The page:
Data quality, concepts and methodology: Introduction

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The following information should be used to ensure a clear understanding of the underlying methodology of the Waste Management Industry Survey and of key aspects of the data quality. This information will provide a better understanding of the strengths and limitations of the data and of how they can be effectively used and analysed. The information may be of particular importance when making comparisons with data from other surveys or sources of information and in drawing conclusions regarding change over time.

Why is there a need for information on the waste management industry?

A general increase in environmental awareness has raised concerns over the impacts that our activities have on the environment. The waste produced by society can impact the environment in various ways. For example, the generation and disposal of waste may contribute to soil and water contamination, while methane gas that is not captured at landfills adds to the accumulation of greenhouse gases in the atmosphere.

In turn, statistics on volumes of waste can help measure the effectiveness of environmental practices and policies. Canadians have access to an ever increasing array of environmental information on a variety of issues, including waste. As environmental awareness increases, Canadians need reliable environmental statistics in order to make informed decisions regarding their own patterns of consumption. As well, waste statistics can be used by researchers and policy makers to analyze industry trends and implement appropriate policy mechanisms.

The waste management industry

The services provided by the waste management industry include the collection and transportation of waste and materials destined for recycling (including composting), the operation of non-hazardous and hazardous waste disposal facilities, the operation of transfer stations, the operation of recycling and composting facilities and the treatment of hazardous waste.

The Canadian waste management industry embodies two inter-related elements. Waste management services can be provided directly by a public body, such as a local government (for example, city, town, regional district) or a waste management board or commission whose purpose is to coordinate the provision of such services. For example, a number of local governments may agree to jointly administer a landfill or a recycling facility.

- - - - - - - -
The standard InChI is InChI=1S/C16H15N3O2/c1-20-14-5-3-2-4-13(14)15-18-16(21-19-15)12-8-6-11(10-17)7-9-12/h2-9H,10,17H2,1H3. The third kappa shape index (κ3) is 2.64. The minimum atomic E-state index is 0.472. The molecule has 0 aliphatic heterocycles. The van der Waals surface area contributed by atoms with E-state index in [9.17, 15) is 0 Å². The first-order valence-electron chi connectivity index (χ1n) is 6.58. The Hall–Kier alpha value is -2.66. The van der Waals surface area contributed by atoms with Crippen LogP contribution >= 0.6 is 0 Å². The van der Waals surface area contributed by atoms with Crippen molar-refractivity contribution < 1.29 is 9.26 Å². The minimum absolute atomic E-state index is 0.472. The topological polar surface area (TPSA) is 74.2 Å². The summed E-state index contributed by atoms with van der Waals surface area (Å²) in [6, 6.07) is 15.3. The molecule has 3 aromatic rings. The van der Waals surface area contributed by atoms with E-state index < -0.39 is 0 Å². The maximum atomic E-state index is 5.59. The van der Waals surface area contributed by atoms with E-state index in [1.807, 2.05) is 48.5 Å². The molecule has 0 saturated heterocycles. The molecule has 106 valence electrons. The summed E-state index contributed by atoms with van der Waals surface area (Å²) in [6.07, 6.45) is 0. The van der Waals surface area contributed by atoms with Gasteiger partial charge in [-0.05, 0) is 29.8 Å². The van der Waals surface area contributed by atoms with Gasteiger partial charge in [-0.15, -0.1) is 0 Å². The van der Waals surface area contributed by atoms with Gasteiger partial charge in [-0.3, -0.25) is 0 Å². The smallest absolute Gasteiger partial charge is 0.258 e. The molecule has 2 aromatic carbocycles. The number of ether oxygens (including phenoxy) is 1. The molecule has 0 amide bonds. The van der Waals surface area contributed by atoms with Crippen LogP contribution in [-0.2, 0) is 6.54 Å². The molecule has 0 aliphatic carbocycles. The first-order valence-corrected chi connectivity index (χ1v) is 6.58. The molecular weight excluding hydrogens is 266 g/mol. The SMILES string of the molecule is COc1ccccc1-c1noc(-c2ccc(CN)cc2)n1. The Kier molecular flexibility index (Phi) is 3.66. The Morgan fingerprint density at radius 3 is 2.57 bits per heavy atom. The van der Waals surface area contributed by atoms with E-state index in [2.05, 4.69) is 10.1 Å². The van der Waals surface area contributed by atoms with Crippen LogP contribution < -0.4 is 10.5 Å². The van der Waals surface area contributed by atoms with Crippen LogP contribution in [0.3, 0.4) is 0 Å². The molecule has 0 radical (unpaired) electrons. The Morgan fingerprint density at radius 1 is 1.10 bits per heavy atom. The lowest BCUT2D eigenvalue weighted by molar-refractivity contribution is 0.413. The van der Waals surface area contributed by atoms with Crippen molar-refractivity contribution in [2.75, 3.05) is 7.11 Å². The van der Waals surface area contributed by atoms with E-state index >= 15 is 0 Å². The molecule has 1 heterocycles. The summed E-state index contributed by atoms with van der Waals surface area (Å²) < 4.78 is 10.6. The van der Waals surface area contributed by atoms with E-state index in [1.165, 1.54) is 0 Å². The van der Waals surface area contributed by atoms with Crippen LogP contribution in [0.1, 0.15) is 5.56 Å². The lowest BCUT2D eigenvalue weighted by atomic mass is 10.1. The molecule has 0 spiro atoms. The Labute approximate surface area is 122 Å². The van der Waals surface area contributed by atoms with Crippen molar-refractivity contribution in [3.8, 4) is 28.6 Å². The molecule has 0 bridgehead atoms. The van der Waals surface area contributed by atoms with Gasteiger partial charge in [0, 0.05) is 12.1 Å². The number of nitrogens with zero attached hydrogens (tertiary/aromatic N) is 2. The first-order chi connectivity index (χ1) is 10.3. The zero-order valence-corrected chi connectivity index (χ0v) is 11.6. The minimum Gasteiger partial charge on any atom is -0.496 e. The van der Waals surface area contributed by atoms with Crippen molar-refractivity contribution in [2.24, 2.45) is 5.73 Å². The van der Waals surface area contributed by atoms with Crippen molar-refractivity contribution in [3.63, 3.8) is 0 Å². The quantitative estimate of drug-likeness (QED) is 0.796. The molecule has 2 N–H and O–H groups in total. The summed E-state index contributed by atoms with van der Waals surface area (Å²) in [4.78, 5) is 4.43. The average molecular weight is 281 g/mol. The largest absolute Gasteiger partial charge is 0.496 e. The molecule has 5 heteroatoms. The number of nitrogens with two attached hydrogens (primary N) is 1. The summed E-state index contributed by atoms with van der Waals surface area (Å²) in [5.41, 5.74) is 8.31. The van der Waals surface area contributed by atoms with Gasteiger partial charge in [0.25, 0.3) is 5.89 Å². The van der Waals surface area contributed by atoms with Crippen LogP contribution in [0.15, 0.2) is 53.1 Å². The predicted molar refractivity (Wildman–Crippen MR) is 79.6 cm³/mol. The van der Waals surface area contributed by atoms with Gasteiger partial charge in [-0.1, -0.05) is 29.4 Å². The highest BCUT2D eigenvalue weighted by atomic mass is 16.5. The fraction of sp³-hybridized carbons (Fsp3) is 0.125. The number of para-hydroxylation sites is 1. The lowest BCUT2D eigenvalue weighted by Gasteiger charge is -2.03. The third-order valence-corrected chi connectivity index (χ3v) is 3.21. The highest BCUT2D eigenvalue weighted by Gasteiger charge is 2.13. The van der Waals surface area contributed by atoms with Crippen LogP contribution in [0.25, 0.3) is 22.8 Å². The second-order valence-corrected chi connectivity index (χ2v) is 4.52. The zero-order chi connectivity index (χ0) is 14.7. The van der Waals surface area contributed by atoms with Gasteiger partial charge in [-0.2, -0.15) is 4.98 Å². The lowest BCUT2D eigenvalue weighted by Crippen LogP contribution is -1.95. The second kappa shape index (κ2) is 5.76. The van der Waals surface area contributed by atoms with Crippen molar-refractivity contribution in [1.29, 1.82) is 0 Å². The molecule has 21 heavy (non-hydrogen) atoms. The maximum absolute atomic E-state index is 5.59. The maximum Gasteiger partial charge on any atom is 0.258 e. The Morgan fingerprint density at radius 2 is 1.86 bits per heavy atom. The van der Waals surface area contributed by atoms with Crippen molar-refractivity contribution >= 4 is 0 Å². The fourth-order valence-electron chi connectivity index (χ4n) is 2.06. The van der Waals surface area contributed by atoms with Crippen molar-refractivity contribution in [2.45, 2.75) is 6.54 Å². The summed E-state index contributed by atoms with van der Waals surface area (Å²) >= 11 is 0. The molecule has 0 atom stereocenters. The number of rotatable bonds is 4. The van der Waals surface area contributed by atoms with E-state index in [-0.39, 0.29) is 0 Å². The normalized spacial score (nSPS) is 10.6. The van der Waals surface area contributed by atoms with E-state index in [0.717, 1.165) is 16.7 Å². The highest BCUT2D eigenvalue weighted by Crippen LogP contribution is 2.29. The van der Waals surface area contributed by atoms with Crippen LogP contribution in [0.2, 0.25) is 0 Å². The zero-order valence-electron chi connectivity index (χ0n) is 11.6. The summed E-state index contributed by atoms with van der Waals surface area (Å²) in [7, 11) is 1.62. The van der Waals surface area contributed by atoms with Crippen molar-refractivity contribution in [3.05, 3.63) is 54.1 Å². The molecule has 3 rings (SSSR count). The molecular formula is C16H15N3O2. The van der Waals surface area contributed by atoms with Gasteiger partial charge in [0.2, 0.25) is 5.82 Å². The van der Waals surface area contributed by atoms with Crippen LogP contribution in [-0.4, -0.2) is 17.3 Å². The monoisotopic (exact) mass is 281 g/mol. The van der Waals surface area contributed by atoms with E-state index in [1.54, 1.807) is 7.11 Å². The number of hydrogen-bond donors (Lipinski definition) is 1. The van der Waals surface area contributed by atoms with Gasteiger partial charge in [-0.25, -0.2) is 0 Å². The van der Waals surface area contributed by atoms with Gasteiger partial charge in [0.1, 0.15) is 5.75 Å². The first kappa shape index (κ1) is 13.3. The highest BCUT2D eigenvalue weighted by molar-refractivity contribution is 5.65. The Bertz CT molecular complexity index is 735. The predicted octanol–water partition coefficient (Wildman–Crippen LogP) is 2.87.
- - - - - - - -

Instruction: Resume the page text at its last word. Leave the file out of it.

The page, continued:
Private firms are the second source of waste management services. Local governments may enter into contracts with these firms to provide certain waste management services or the businesses may directly enter into such arrangements with clients other than local governments. For example, a region may contract out curb-side waste and/or recycling services to a company and this same company may enter into separate agreements with apartment complexes or industrial operations.

Local government and other waste management service providers

For the purposes of this report, local government in Canada includes all government and quasi-governmental entities below the provincial or territorial level. Within this broad category, administrative functions are divided among municipalities, special purpose boards and local school districts. A further distinction is made between upper and lower tier municipalities. In this report, for the purpose of simplicity, the term local government is used to denote any of the following public organizations:

Upper-tier municipalities are those encompassing one or more local government entities, such as metropolitan corporations, regional districts, regional municipalities and counties.

Lower-tier municipalities are typically those whose borders can lie within or outside the jurisdiction of another level of municipality. These lower tier municipalities can include cities, towns, villages, townships, rural municipalities, districts and counties, and some quasi-municipalities, including local government districts and local improvement districts.

Other public waste service providers can come in a variety of forms, but as a rule consist of a group of local municipalities (usually at the lower tier level) who collectively provide a waste management service. A group such as this will typically oversee the contracting out of a specific service or set of services (for example, the operation of a materials recycling facility) but sometimes will also provide a service themselves (for example, the operation of a landfill).


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